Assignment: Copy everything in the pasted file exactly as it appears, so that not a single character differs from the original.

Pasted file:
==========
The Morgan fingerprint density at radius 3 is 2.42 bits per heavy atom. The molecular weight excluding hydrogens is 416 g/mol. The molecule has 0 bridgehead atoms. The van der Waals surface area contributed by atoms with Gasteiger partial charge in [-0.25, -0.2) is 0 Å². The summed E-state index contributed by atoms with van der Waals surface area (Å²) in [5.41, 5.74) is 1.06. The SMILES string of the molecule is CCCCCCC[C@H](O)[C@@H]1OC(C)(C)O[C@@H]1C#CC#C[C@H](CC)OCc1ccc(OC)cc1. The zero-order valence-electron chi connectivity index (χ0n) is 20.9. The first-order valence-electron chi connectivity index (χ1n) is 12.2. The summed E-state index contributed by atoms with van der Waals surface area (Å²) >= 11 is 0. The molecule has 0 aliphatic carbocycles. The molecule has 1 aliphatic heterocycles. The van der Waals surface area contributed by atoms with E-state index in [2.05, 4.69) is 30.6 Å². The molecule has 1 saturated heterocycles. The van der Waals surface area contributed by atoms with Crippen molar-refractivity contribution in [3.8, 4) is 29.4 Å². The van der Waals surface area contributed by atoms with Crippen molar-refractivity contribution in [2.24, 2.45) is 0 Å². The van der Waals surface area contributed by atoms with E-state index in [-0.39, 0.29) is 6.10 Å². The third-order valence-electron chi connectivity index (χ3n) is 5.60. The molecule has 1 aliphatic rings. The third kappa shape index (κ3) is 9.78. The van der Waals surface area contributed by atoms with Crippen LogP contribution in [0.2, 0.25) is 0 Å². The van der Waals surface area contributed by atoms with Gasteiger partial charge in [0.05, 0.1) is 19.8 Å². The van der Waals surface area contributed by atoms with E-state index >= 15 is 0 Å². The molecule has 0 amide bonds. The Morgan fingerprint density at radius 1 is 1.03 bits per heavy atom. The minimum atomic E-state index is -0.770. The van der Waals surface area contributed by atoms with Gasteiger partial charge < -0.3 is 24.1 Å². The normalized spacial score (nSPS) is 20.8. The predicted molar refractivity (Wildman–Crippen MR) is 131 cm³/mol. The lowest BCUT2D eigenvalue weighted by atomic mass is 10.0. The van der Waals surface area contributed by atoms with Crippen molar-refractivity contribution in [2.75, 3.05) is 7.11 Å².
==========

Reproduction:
The Morgan fingerprint density at radius 3 is 2.42 bits per heavy atom. The molecular weight excluding hydrogens is 416 g/mol. The molecule has 0 bridgehead atoms. The van der Waals surface area contributed by atoms with Gasteiger partial charge in [-0.25, -0.2) is 0 Å². The summed E-state index contributed by atoms with van der Waals surface area (Å²) in [5.41, 5.74) is 1.06. The SMILES string of the molecule is CCCCCCC[C@H](O)[C@@H]1OC(C)(C)O[C@@H]1C#CC#C[C@H](CC)OCc1ccc(OC)cc1. The zero-order valence-electron chi connectivity index (χ0n) is 20.9. The first-order valence-electron chi connectivity index (χ1n) is 12.2. The summed E-state index contributed by atoms with van der Waals surface area (Å²) >= 11 is 0. The molecule has 0 aliphatic carbocycles. The molecule has 1 aliphatic heterocycles. The van der Waals surface area contributed by atoms with E-state index in [2.05, 4.69) is 30.6 Å². The molecule has 1 saturated heterocycles. The van der Waals surface area contributed by atoms with Crippen molar-refractivity contribution in [3.8, 4) is 29.4 Å². The van der Waals surface area contributed by atoms with Crippen molar-refractivity contribution in [2.24, 2.45) is 0 Å². The van der Waals surface area contributed by atoms with E-state index in [-0.39, 0.29) is 6.10 Å². The third-order valence-electron chi connectivity index (χ3n) is 5.60. The molecule has 1 aliphatic rings. The third kappa shape index (κ3) is 9.78. The van der Waals surface area contributed by atoms with Crippen LogP contribution in [0.2, 0.25) is 0 Å². The van der Waals surface area contributed by atoms with Gasteiger partial charge in [0.05, 0.1) is 19.8 Å². The van der Waals surface area contributed by atoms with E-state index >= 15 is 0 Å². The molecule has 0 amide bonds. The Morgan fingerprint density at radius 1 is 1.03 bits per heavy atom. The minimum atomic E-state index is -0.770. The van der Waals surface area contributed by atoms with Gasteiger partial charge < -0.3 is 24.1 Å². The normalized spacial score (nSPS) is 20.8. The predicted molar refractivity (Wildman–Crippen MR) is 131 cm³/mol. The lowest BCUT2D eigenvalue weighted by atomic mass is 10.0. The van der Waals surface area contributed by atoms with Crippen molar-refractivity contribution in [2.75, 3.05) is 7.11 Å².